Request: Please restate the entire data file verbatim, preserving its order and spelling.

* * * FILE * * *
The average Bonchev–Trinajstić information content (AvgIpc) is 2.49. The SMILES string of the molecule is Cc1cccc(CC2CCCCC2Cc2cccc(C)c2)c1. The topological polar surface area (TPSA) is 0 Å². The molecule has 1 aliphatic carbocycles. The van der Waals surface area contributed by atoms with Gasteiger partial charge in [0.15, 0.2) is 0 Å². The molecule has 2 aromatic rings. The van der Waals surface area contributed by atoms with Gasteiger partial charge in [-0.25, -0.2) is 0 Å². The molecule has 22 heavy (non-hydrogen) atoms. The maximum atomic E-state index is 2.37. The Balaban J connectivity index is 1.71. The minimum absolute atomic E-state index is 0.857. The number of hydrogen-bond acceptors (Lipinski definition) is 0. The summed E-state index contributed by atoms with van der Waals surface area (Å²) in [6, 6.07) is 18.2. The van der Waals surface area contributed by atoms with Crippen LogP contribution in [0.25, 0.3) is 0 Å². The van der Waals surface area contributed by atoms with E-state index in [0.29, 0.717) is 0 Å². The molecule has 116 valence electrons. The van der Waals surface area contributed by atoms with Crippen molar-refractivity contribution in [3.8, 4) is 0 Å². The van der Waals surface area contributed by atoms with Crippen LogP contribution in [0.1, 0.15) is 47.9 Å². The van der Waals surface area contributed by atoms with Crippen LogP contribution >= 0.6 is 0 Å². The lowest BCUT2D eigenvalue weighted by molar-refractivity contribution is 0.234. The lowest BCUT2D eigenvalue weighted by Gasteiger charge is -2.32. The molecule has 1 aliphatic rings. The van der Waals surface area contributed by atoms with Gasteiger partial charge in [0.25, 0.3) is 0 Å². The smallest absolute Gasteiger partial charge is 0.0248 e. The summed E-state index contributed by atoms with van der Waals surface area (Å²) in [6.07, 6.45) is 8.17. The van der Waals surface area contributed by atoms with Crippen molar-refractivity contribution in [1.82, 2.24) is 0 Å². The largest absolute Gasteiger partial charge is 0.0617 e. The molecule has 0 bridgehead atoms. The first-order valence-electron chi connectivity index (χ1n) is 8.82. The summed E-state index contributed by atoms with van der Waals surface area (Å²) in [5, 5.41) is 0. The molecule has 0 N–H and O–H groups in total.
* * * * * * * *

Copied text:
The average Bonchev–Trinajstić information content (AvgIpc) is 2.49. The SMILES string of the molecule is Cc1cccc(CC2CCCCC2Cc2cccc(C)c2)c1. The topological polar surface area (TPSA) is 0 Å². The molecule has 1 aliphatic carbocycles. The van der Waals surface area contributed by atoms with Gasteiger partial charge in [0.15, 0.2) is 0 Å². The molecule has 2 aromatic rings. The van der Waals surface area contributed by atoms with Gasteiger partial charge in [-0.25, -0.2) is 0 Å². The molecule has 22 heavy (non-hydrogen) atoms. The maximum atomic E-state index is 2.37. The Balaban J connectivity index is 1.71. The minimum absolute atomic E-state index is 0.857. The number of hydrogen-bond acceptors (Lipinski definition) is 0. The summed E-state index contributed by atoms with van der Waals surface area (Å²) in [6, 6.07) is 18.2. The van der Waals surface area contributed by atoms with Crippen LogP contribution in [0.25, 0.3) is 0 Å². The van der Waals surface area contributed by atoms with E-state index in [0.29, 0.717) is 0 Å². The molecule has 116 valence electrons. The van der Waals surface area contributed by atoms with Crippen molar-refractivity contribution in [3.8, 4) is 0 Å². The van der Waals surface area contributed by atoms with Crippen LogP contribution in [0.1, 0.15) is 47.9 Å². The van der Waals surface area contributed by atoms with Crippen LogP contribution >= 0.6 is 0 Å². The lowest BCUT2D eigenvalue weighted by molar-refractivity contribution is 0.234. The lowest BCUT2D eigenvalue weighted by Gasteiger charge is -2.32. The molecule has 1 aliphatic rings. The van der Waals surface area contributed by atoms with Gasteiger partial charge in [0.25, 0.3) is 0 Å². The smallest absolute Gasteiger partial charge is 0.0248 e. The summed E-state index contributed by atoms with van der Waals surface area (Å²) in [6.07, 6.45) is 8.17. The van der Waals surface area contributed by atoms with Crippen molar-refractivity contribution in [1.82, 2.24) is 0 Å². The largest absolute Gasteiger partial charge is 0.0617 e. The molecule has 0 bridgehead atoms. The first-order valence-electron chi connectivity index (χ1n) is 8.82. The summed E-state index contributed by atoms with van der Waals surface area (Å²) in [5, 5.41) is 0. The molecule has 0 N–H and O–H groups in total.